Khan, 69, who ran the nuclear-armed South Asian nation of 220 million people for three-and-a-half years, had accused Washington of supporting a conspiracy to remove him.
He had said he had visited Moscow against US advice. Washington denies the charge.
Asad Majeed, former Pakistani ambassador to the United States who had written a telegram to Islamabad about Washington’s view on Khan’s visit to Moscow, briefed civilian and military leaders at a forum called the National Security Committee (NSC).
“The NSC, after reviewing the content of the communication, the assessment received and the conclusion of the security services, concludes that no conspiracy has taken place,” said a statement from the office of new Prime Minister Shehbaz Sharif.
It said the country’s major spy agencies have informed the NSC that they have found no evidence to support a conspiracy theory.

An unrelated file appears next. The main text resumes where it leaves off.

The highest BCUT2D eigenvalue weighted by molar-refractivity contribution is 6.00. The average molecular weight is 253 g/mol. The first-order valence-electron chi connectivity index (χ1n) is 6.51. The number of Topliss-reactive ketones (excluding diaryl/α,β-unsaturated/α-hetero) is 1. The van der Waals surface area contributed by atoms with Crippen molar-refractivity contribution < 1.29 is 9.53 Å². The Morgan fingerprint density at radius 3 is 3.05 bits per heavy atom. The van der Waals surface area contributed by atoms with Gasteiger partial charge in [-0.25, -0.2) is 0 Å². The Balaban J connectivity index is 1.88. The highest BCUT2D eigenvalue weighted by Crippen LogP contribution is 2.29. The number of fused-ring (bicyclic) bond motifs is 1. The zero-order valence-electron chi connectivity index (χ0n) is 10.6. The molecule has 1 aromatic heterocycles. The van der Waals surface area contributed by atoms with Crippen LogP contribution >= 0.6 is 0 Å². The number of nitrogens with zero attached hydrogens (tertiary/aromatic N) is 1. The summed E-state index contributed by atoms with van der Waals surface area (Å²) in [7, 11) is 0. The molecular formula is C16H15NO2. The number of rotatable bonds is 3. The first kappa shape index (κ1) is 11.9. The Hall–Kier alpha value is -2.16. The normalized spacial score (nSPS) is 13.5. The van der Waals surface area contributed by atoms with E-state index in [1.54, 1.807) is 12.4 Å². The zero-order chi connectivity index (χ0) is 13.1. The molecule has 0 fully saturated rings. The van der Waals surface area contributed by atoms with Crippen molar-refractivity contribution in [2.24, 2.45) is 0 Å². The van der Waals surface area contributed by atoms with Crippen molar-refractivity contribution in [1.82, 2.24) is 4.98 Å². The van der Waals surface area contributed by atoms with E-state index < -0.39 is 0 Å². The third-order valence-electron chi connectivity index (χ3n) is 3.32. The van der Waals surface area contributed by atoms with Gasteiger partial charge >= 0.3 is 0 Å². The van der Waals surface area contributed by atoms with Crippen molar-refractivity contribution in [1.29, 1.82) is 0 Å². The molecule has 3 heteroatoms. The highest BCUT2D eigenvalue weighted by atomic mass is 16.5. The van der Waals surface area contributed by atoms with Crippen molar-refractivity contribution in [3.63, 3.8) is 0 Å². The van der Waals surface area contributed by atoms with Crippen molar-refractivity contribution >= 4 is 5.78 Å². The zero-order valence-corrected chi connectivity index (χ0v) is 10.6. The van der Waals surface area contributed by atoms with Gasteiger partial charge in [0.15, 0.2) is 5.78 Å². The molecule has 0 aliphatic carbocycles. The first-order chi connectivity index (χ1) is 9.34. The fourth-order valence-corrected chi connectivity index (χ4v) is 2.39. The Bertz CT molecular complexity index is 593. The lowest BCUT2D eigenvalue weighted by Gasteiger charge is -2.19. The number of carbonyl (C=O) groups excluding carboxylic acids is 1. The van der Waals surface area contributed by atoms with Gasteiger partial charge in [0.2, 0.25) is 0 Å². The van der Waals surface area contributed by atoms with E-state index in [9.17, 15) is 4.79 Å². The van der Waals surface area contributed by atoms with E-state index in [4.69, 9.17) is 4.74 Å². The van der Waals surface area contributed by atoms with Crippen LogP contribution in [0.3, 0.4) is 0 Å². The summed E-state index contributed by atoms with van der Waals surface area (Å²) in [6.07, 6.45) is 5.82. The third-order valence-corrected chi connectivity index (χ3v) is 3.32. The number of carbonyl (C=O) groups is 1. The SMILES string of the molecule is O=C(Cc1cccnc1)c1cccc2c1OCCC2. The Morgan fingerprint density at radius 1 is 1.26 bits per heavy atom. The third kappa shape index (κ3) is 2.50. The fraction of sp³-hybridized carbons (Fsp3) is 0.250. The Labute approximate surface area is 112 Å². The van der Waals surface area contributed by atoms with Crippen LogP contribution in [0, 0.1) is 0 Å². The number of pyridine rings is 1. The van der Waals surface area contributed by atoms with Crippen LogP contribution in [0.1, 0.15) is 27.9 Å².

Khan’s Pakistani Tehrek-e-Insaf (PTI) party demanded a judicial inquiry into the matter.
The deposed leader met with Russian President Vladimir Putin on February 24, the day Russian troops invaded neighboring Ukraine.
Khan initially blocked the vote of no confidence, saying the NSC had endorsed the alleged conspiracy.
Opposition parties and analysts have said the military helped Khan win the 2018 election, which they both deny, but that support dwindled after a row over the nomination of the country’s next intelligence chief late last year.
Khan has leveled his conspiracy charges in three major public rallies he has held since he was impeached. He demands early elections.
The next parliamentary elections are scheduled for 2023.